Josh Thompson writes with an update of the Pacific Legal Foundation about the University of California Law Review’s decision to use race and other demographic factors in selecting articles. Josh sent public information requests to UC Berkeley and UC Davis.
First, Josh rightly praises UC Davis. As I wrote in an earlier post, Davis selected the demographics feature from Scholastica without realizing that it automatically tags articles based on an author’s race and gender. Once they realized this (after my email), they abandoned this feature. Kudos to UC Davis:
UC Davis first asked for an extension of time to search for all records that would be responsive to PLF’s request. When it ultimately complied with our request last Friday, the disclosed records painted a very clear picture: At some point early this year, the UC Davis Law Reviewtried a new article submission engine called Scholastica. In order to set up its Scholastica account, the law review had to check a lot of boxes and complete a number of formalities. One of the boxes it checked asked whether it would like to know the race and sex of authors who were submitting articles. Shortly thereafter, Professor Blackman noticed and blew the story up. Emails to and from Professor Blackman — which were disclosed in the school’s response to our request – reveal that the law review first thought it may be able to aggregate racial statistics without knowing the race of individual authors. When it learned that every manuscript would be tagged with a race and sex identifier, however, the law review immediately unchecked the box. Only then did it open up for submissions.
Let’s take a moment to give credit where credit is due. The UC Davis Law Review was trying a new submission engine, and foolishly checked a box that asked authors to identify their race and sex when submitting articles. When this came to its attention, the law review stopped the practice. The school, students, and administration should be commended for their diligence, and their commitment to equality under the law.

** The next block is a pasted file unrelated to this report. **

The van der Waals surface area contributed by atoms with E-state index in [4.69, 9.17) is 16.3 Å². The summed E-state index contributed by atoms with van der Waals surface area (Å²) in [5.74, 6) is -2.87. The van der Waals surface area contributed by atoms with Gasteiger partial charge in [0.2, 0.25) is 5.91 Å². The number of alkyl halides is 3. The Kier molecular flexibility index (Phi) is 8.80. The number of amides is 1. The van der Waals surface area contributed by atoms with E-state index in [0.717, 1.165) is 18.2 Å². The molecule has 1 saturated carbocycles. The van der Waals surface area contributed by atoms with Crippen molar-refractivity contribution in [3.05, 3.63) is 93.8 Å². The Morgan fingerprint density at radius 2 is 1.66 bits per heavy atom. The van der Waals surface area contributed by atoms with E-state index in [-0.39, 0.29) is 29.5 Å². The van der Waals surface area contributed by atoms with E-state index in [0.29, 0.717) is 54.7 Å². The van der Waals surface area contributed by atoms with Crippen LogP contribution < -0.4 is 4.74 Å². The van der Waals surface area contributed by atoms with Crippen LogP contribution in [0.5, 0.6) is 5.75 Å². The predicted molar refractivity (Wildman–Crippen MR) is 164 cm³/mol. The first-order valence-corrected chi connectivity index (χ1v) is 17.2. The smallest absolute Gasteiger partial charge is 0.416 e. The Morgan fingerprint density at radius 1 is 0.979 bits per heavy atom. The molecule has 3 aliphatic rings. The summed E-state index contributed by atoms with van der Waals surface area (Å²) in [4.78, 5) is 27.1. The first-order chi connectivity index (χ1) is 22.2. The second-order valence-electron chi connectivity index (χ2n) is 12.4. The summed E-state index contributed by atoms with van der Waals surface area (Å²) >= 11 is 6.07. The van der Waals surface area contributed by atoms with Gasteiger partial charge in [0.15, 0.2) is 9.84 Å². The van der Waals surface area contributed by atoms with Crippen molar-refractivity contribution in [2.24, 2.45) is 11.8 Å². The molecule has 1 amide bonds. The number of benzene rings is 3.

Berkeley Law is a different story. Josh writes that because the journal claims their incorporated status exempts them from the Public Records Act request.
In response to our specific request, Berkeley provided no documents. It found a loophole. It seems that nearly a hundred years ago, the California Law Review was incorporated independently from the law school. Thus, the law school stated it could provide no documents that were responsive to PLF’s request. Because our requests asked for UC Berkeley’s decision to solicit race and sex information, and because the California Law Review was independent from the law school, the law school — according to its response — had no documents detailing its decision.
So they are hiding behind FOIA (the California equivalent). Josh is not persuaded:
Even if the California Law Review is an independent corporation that is not subject to thePublic Records Act, that does not necessarily mean it can refuse to follow Proposition 209 or the Equal Protection Clause. It is run by Berkeley law students and professors. It is housed in Boalt Hall. It uses campus space, telephones, and email. Ultimately, this would be a state action question – whether the California Law Review is a state actor for purposes of the Equal Protection Clause and/or Proposition 209. But even if it is not — which seems unlikely — it would be still be subject to the Civil Rights laws, the Unruh Act, and other state and federal prohibitions against race and sex discrimination.
PLF sent a new Public Record Acts request that is more precise (PDF). I’ll keep you posted